2016 budget will work if … —Fashola

From left, Minister of Works, Power and Housing, Babatunde Fashola; Kwara State governor, Dr Abdulfatah Ahmed; Minister of State for Works, Power and Housing, Mr Mustapha Baba Sheuri; Permanent Secretary, Federal Ministry of Power and Housing, Mr Magaji Abubakar and others, during the fifth National Council on Housing and Urban Development at the state Banquet Hall, Ilorin, on Thursday.

MINISTER of Power, Works and Housing, Mr Babatunde Fashola, has warned that intent of the 2016 budget to promote inclusion and employment would be defeated if Nigerians continue to patronise foreign goods rather than locally-made ones and abdicate their responsibilities as builders to foreigners.

Fashola, speaking at the fifth meeting of National Council on Lands, Housing and Urban Development, said the budget would only succeed in pumping N1.8 trillion into capital expenditure, but the money would be transferred to foreign countries and their factories, where imported goods are made.

He, therefore, maintained  that building professionals would only partake in the benefits of government’s economic policies if they were willing to act, work and get their hands dirty by blasting rocks, moving sand, cement, iron rods, etc.

Speaking on the theme, “Building Adequate Capacity of Professionals, Artisans and Tradesmen in the built environment,” Fashola said the plan of the Federal Government to boost and stimulate the economy back to growth was evident in the commission of N1.8 trillion in the 2016 budget to capital expenditure.

“In 2016, about N1.8 trillion is planned for capital spending with a commitment to fund it. But, I must advise that inclusion and employment will not happen if the people for whom the budget is made abdicate the responsibility for building to foreigners, or prefer foreign goods to locally-made ones

“What will happen is that the budget will work, the money will be spent, and the benefit will be transferred to foreign countries and factories where the professionals reside or where their imported goods are made.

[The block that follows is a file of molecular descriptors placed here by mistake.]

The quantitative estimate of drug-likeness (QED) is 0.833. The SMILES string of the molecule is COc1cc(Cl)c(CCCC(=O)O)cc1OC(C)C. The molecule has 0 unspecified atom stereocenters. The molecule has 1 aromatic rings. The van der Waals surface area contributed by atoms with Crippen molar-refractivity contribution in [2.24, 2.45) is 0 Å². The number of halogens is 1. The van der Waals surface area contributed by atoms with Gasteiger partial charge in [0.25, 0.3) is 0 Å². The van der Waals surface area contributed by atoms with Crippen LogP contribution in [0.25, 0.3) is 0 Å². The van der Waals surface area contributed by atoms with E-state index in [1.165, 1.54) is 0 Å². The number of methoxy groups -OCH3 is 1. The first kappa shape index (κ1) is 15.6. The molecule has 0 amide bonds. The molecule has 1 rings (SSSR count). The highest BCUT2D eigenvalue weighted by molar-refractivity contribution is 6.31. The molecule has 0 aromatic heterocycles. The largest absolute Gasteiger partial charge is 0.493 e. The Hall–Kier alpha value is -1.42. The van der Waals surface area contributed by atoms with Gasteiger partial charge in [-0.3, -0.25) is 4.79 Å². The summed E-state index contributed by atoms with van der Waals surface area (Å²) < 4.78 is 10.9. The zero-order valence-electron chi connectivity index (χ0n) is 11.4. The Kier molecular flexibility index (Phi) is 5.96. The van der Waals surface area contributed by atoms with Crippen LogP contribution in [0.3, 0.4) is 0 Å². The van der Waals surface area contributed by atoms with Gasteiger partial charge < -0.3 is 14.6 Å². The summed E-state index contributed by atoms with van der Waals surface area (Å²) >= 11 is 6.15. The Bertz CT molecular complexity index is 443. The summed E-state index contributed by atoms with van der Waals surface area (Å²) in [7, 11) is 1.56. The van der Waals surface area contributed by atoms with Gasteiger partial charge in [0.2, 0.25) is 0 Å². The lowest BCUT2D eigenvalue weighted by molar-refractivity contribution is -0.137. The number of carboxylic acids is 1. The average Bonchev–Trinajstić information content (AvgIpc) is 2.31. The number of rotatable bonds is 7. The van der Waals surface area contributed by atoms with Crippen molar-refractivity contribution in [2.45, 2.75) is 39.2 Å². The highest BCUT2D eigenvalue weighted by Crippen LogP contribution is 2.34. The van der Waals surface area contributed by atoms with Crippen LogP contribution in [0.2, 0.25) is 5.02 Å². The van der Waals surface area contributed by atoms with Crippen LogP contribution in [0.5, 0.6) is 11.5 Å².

“So one objective of this council meeting and its theme is to emphasise to all members of the built environment that it is only those who are willing to act, who are willing to work and who are willing to get their hands dirty, by blasting rocks, moving sand, cement, iron rods, making doors, molding blocks, pouring concrete and so on that will readily find inclusion in this economic process,” he said.

On efforts of the ministry to ensure that Nigerians take up jobs in the country and build capacity for their inclusion, Fashola said the ministry continued to encourage the use of locally-made meters, wires and galvanised sheets for transmission equipment.

“Not only are we aggressively pursuing our roadmap of stable and ultimately uninterrupted power, the ministry has encouraged the use of locally-made meters, wires and galvanised sheets for transmission equipment and we are seeing some positive if not yet sufficient responses. This is the way to keep jobs at home and build capacity for inclusion,” he said.

“Our road construction is also based on achieving our economic objectives of growth through critical sectors in the short term. Therefore, with limited resources, we have chosen roads that connect states, roads that evacuate goods from sea and airports, roads that transport agricultural produce and roads that bear very heavy traffic.

“While we cannot cover all the roads across the country, you will agree with me that roads like Sokoto-Kotangora-Makera, Kano-Maiduguri, Jebba-Ilorin-Bode-Sadu, Ogbomoso-Oyo; Lagos-Ibadan; Loko- Oweto, second Niger Bridge, Enugu-Port Harcourt roads fall within this category,” Fashola added.

Also speaking, Governor Abdulfatah Ahmed of Kwara State, who said lands, housing and urban development sector was vital to the transformation of the nation’s economy, added that “it is a key indicator of economic well-being, besides its other enormous economic potentials.”

He said as population grows at an exponential rate without an approximate growth in urban infrastructure, the current housing deficit of 17 million was certain to expand, adding that this would give opportunities for lucrative investment and critical jobs.